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Evaluation of a remote-controlled laparoscopic camera holder for basic laparoscopic skills acquisition: a randomized controlled trial

Research output: Contribution to journalArticle

Mohammad S.A. Amin, Abdullatif Aydin, Nurhan Abbud, Ben Van Cleynenbreugel, Domenico Veneziano, Bhaskar Somani, Ali Serdar Gözen, Juan Palou Redorta, M. Shamim Khan, Prokar Dasgupta, Jonathan Makanjuoala, Kamran Ahmed

Original languageEnglish
JournalSurgical endoscopy
DOIs
Publication statusAccepted/In press - 1 Jan 2020

King's Authors

Abstract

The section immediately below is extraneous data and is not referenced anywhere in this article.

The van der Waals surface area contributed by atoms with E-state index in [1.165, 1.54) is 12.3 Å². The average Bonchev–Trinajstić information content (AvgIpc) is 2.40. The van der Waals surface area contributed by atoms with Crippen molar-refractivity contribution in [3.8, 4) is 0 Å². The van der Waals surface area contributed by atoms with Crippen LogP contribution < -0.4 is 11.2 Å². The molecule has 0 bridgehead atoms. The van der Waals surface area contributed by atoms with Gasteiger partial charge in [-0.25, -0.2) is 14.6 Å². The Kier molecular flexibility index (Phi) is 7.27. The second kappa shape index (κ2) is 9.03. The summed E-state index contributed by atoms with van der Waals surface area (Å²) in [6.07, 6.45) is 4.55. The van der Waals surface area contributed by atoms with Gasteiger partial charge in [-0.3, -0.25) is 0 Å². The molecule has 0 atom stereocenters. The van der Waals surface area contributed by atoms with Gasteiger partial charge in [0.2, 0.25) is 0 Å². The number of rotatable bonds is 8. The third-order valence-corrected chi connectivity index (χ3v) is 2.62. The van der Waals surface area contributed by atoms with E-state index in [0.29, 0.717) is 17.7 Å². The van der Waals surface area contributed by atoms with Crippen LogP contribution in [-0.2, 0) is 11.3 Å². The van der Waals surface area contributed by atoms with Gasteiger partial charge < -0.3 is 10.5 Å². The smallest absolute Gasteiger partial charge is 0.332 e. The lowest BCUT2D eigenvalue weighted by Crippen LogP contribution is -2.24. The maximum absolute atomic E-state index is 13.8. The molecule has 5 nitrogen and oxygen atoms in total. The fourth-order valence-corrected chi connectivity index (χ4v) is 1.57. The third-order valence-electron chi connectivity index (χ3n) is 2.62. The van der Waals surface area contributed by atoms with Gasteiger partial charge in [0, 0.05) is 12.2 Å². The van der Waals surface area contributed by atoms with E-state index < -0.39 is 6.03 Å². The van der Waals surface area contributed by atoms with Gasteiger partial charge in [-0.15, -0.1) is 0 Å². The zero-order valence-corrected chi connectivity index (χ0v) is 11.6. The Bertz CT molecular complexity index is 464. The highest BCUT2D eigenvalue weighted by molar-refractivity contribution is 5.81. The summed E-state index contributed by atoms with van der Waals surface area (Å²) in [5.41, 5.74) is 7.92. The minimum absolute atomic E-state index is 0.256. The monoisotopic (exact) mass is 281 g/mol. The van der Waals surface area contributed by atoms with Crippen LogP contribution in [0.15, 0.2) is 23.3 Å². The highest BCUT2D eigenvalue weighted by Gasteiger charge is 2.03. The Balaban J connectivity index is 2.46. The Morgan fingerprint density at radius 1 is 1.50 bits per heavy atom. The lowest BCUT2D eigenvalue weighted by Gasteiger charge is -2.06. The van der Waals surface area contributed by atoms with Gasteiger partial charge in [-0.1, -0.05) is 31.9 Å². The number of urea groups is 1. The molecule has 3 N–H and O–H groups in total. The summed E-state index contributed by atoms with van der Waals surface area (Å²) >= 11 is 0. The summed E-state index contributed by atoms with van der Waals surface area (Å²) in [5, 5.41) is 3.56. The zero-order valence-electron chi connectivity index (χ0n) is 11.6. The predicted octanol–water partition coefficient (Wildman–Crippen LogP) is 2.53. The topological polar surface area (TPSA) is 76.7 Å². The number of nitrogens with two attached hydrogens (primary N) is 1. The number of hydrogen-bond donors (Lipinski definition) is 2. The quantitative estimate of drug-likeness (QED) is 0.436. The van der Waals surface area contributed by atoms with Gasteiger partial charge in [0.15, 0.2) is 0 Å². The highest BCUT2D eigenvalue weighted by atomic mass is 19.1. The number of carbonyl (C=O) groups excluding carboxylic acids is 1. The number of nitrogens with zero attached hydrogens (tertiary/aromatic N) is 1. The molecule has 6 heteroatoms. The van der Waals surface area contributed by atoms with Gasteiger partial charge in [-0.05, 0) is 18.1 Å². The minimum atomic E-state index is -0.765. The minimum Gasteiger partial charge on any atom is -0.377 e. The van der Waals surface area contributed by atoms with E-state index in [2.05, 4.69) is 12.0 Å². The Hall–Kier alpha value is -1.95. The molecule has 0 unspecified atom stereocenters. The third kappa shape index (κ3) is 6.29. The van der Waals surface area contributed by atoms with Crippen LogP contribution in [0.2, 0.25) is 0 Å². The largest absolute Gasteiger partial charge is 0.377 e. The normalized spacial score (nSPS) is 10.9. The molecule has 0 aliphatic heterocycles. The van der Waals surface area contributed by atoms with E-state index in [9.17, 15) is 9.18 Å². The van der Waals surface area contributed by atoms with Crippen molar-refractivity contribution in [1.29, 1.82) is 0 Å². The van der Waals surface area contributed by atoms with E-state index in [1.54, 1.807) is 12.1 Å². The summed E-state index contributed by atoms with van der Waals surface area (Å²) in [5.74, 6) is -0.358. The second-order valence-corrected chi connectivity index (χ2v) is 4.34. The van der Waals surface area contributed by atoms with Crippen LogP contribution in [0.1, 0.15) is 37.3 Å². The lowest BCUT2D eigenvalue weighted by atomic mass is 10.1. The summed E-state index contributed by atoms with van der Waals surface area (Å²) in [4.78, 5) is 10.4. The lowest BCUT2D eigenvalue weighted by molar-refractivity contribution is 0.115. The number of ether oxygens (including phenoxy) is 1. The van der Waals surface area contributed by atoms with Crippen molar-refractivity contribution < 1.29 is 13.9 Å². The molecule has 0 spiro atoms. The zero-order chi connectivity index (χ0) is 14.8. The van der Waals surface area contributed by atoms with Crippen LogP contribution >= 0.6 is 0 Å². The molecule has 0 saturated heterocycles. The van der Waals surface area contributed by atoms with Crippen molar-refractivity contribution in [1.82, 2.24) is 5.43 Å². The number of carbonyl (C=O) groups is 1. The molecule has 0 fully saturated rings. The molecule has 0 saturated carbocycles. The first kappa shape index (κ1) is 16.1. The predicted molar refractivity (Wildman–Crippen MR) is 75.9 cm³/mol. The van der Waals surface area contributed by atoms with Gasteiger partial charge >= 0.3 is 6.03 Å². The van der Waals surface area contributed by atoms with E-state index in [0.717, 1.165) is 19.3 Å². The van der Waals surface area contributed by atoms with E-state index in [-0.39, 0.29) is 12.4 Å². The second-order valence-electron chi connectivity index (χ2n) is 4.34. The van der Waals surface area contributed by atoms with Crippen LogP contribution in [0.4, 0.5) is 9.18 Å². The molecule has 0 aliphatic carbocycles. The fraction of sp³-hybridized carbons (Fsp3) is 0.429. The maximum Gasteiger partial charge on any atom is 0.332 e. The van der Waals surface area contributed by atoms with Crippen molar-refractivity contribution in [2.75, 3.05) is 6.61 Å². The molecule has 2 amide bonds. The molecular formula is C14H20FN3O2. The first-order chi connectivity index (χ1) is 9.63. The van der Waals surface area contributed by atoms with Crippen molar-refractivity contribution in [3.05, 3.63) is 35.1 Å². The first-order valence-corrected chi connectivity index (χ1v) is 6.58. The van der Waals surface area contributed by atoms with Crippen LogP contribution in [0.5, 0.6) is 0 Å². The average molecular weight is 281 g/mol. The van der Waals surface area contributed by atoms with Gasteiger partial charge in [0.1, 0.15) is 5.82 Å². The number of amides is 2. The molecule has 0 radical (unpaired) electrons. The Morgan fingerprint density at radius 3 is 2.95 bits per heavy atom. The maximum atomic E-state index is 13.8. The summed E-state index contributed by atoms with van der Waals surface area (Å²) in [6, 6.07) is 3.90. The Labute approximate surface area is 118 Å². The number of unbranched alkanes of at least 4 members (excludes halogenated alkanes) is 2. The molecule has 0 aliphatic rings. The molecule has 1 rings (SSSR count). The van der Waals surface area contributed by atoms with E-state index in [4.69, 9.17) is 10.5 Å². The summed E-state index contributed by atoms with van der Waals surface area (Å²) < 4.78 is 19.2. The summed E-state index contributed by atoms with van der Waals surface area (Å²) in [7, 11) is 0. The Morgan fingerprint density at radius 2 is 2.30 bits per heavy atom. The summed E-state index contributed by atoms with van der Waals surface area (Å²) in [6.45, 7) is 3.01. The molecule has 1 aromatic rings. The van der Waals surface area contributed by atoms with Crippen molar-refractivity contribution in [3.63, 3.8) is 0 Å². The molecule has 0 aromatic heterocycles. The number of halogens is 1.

Background: Unsteady camera movement and poor visualization contribute to a difficult learning curve for laparoscopic surgery. Remote-controlled camera holders (RCHs) aim to mitigate these factors and may be used to overcome barriers to learning. Our aim was to evaluate performance benefits to laparoscopic skill acquisition in novices using a RCH. Methods: Novices were randomized into groups using a human camera assistant (HCA) or the FreeHand v1.0 RCH and trained in the (E-BLUS) curriculum. After completing training, a surgical workload questionnaire (SURG-TLX) was issued to participants. Results: Forty volunteers naïve in laparoscopic skill were randomized into control and intervention groups (n = 20) with intention-to-treat analysis. Each participant received up to 10 training sessions using the E-BLUS curriculum. Competency was reached in the peg transfer task in 5.5 and 7.6 sessions for the ACH and HCA groups, respectively (P = 0.015), and 3.6 and 6.8 sessions for the laparoscopic suturing task (P = 0.0004). No significance differences were achieved in the circle cutting (P = 0.18) or needle guidance tasks (P = 0.32). The RCH group experienced significantly lower workload (P = 0.014) due to lower levels of distraction (P = 0.047). Conclusions: Remote-controlled camera holders have demonstrated the potential to significantly benefit intra-operative performance and surgical experience where camera movement is minimal. Future high-quality studies are needed to evaluate RCHs in clinical practice. Trial registration: ISRCTN 83733979

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